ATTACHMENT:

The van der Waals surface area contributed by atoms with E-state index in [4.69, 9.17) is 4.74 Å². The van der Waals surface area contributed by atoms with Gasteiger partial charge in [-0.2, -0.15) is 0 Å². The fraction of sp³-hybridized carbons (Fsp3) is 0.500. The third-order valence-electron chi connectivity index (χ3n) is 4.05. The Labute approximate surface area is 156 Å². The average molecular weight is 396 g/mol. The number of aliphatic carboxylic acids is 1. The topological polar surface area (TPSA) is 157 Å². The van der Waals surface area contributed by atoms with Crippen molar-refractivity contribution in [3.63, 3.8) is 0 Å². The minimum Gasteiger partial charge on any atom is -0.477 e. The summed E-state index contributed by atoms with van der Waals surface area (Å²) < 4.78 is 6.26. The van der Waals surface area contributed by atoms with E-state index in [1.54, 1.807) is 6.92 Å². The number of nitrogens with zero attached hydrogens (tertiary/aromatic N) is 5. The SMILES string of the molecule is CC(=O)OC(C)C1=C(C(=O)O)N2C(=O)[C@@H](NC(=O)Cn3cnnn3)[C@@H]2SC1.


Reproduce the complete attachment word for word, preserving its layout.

The van der Waals surface area contributed by atoms with E-state index in [4.69, 9.17) is 4.74 Å². The van der Waals surface area contributed by atoms with Gasteiger partial charge in [-0.2, -0.15) is 0 Å². The fraction of sp³-hybridized carbons (Fsp3) is 0.500. The third-order valence-electron chi connectivity index (χ3n) is 4.05. The Labute approximate surface area is 156 Å². The average molecular weight is 396 g/mol. The number of aliphatic carboxylic acids is 1. The topological polar surface area (TPSA) is 157 Å². The van der Waals surface area contributed by atoms with Crippen molar-refractivity contribution in [3.63, 3.8) is 0 Å². The minimum Gasteiger partial charge on any atom is -0.477 e. The summed E-state index contributed by atoms with van der Waals surface area (Å²) < 4.78 is 6.26. The van der Waals surface area contributed by atoms with E-state index in [1.54, 1.807) is 6.92 Å². The number of nitrogens with zero attached hydrogens (tertiary/aromatic N) is 5. The SMILES string of the molecule is CC(=O)OC(C)C1=C(C(=O)O)N2C(=O)[C@@H](NC(=O)Cn3cnnn3)[C@@H]2SC1.